By Carolyn Lochhead
October 7, 2016 Updated: October 8, 2016 7:03am
So little water is flowing from the rivers that feed the estuary, which includes the Sacramento-San Joaquin River Delta, Suisun Marsh and the bay, that its ecosystem is collapsing, scientists who conducted the study say.
Human extraction of water from the rivers is not only pushing the delta smelt toward extinction, they say, but also threatening dozens more fish species and many birds and marine mammals, including orca whales, that depend on the estuary’s complex food web.
The findings by scientists at the Bay Institute, an environmental group, underline conclusions already reached by state regulators and are intended to buttress the environmental case for potentially drastic water restrictions in San Francisco and other parts of the Bay Area, and among farmers in the northern San Joaquin Valley.
The State Water Resources Control Board moved last month to require that Californians leave far more water — 40 percent of what would naturally flow during spring — in the San Joaquin River and its three main tributaries, the Tuolumne, Merced and Stanislaus rivers, in an effort to save fish species.
That would double the amount of water protected from human use in most years, according to the board. Last year, only 10 percent of the San Joaquin River, the second-largest in the state, reached the delta, as the rest was diverted or stored upstream. The Tuolumne, which is San Francisco’s main water supply, is one of the state’s most over-tapped rivers, with about 80 percent of its normal flow directed to human uses.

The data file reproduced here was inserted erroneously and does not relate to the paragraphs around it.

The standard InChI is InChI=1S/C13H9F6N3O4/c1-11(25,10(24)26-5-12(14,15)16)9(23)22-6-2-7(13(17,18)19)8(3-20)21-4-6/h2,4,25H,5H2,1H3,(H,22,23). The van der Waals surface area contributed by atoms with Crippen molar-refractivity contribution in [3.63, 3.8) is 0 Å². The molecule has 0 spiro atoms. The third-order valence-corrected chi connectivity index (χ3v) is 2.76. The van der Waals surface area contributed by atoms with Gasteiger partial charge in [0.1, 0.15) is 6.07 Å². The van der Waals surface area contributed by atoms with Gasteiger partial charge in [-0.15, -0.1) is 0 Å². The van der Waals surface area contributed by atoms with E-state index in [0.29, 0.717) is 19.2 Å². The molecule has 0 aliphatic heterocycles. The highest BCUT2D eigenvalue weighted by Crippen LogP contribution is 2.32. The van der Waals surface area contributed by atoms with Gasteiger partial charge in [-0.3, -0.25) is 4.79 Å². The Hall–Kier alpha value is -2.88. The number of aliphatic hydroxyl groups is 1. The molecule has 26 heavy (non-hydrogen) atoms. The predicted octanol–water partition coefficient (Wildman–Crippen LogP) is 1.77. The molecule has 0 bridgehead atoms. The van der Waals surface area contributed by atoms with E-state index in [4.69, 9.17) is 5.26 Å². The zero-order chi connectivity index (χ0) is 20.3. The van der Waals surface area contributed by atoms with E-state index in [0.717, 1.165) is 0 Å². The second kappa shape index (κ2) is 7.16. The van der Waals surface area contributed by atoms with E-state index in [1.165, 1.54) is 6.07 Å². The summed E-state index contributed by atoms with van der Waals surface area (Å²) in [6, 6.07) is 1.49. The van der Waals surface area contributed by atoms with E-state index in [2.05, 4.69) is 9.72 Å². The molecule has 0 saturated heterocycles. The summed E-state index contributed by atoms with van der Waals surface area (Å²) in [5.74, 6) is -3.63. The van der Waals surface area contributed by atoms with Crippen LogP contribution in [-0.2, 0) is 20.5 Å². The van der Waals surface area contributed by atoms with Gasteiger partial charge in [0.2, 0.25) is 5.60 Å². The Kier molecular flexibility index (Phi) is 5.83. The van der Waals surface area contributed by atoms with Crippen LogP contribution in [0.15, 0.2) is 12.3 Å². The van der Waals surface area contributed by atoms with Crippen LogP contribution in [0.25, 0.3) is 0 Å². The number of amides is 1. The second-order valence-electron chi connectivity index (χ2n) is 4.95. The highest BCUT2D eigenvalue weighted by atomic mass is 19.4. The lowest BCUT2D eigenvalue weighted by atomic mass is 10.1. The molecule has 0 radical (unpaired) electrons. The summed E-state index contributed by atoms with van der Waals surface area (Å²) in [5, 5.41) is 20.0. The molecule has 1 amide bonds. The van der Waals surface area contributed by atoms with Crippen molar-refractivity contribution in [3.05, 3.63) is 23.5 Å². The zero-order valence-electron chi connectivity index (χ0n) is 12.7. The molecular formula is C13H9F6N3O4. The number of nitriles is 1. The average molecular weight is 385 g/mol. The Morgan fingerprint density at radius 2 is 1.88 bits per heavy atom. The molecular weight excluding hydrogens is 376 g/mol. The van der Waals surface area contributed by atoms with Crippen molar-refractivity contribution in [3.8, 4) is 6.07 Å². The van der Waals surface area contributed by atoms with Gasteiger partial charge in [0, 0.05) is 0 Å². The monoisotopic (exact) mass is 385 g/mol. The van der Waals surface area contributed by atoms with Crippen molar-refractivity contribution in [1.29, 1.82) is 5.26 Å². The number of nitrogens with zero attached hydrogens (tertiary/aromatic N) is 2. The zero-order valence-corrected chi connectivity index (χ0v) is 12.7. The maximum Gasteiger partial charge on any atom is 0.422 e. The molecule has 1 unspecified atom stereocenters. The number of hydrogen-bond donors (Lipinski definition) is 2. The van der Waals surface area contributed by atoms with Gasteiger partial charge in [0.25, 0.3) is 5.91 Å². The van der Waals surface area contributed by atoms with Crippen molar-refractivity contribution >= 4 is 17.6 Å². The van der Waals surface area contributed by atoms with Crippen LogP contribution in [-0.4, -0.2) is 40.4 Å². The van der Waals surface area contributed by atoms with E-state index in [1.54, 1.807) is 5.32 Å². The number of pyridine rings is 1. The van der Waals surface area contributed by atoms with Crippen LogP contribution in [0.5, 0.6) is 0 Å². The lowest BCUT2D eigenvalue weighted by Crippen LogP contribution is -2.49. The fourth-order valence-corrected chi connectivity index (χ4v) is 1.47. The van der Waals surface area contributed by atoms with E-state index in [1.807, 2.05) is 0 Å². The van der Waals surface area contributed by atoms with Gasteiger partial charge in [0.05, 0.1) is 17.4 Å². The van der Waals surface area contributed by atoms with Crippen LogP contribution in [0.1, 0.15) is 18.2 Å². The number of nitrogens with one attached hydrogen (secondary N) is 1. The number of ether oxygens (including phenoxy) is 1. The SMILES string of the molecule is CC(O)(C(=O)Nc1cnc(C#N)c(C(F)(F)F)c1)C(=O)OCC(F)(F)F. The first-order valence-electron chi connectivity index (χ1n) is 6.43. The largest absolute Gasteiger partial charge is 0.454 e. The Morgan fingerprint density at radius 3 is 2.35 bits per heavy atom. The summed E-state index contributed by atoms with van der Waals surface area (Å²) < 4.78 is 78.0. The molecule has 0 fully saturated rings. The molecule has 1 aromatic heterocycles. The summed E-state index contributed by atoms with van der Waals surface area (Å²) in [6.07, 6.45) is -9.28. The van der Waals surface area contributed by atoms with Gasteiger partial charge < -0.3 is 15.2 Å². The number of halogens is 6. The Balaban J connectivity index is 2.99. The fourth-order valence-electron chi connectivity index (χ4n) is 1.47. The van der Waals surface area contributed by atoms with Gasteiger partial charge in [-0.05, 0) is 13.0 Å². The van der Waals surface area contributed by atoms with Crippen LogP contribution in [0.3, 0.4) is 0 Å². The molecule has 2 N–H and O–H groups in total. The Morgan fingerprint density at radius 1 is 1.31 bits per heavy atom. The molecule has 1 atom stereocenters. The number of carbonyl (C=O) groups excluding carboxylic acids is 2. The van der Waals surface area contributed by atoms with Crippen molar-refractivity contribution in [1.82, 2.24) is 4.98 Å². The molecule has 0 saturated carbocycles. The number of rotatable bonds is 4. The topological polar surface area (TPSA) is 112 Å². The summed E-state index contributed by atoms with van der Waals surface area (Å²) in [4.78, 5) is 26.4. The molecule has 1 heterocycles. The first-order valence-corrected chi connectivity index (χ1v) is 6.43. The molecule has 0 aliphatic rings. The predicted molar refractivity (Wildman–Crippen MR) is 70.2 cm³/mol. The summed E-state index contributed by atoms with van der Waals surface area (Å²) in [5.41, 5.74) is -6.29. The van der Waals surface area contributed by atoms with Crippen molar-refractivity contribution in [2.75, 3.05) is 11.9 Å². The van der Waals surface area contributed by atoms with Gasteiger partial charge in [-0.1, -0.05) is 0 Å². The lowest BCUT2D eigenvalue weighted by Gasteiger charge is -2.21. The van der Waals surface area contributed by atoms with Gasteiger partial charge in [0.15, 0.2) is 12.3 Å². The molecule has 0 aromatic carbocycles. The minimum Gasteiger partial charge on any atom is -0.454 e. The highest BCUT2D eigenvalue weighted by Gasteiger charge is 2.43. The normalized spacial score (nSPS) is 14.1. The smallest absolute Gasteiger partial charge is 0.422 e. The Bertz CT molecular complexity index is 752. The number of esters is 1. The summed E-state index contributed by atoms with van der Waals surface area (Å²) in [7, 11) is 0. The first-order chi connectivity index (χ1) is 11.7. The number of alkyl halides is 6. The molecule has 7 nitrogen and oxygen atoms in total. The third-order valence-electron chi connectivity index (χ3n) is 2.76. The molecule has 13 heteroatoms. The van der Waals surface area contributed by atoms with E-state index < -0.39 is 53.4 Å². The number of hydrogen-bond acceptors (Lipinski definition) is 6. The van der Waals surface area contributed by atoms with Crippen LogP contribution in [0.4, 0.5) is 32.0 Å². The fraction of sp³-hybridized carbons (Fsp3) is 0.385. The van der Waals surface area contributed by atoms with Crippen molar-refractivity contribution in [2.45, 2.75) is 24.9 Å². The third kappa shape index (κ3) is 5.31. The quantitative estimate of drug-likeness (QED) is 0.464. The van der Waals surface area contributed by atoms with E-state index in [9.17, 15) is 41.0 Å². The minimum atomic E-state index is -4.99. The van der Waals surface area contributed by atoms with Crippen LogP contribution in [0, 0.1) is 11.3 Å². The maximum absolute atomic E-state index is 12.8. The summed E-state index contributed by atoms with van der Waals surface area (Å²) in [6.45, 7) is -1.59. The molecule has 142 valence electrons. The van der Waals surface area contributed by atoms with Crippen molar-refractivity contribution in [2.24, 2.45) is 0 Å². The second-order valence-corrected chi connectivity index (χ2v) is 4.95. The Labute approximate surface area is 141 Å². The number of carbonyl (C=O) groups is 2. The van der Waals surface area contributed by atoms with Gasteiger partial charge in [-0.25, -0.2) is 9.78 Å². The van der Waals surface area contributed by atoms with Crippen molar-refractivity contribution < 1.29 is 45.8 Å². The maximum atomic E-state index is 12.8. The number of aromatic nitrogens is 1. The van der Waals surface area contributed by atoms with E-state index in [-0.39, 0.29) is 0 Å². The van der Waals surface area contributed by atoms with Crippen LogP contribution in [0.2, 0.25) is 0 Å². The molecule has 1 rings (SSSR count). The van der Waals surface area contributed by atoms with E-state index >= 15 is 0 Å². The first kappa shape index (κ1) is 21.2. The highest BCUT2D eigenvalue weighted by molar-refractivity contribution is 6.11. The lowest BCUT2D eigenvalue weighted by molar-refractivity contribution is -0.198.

Jon Rosenfield, the lead scientist on the Bay Institute report, said people take so much water from the rivers that the estuary’s entire ecosystem is in collapse.
“Our estuary is being choked” by a lack of fresh water, Rosenfield said. Over the past four decades, he said, urban users and farmers have diverted so much water from the rivers that in all but the wettest years, severe drought has become a permanent condition for wildlife.
UC Davis fish biologist Peter Moyle, who is not connected with the study and had not viewed its results, confirmed in a telephone interview that native fish species in the estuary face dire conditions.
“You don’t have to look far to find documentation of the Sixth Extinction,” Moyle said. “It’s happening now in California.”
Moyle said that of the roughly 120 native freshwater fish species in California, “over 80 percent of those are faced with extinction by the end of the century if current trends continue.”
“I always tell people there’s always going to be an ecosystem out there; it just may not be one we like,” Moyle said, “and it’s increasingly headed in that direction.”
The study, which was sponsored by the San Francisco Estuary Partnership, a quasi-governmental agency, found that lack of freshwater flows, especially during the ecologically critical winter and spring months, has had profound effects. These include:
- Looming fish extinctions. In addition to the delta smelt, which farmers often blame for water cutbacks, five other native fish species are severely endangered. Among them are two runs of chinook salmon, longfin smelt, green sturgeon and Central Valley steelhead. Dozens of others, such as fall run chinook salmon, white sturgeon and the Sacramento splittail, are in severe decline, listed currently as “species of concern.”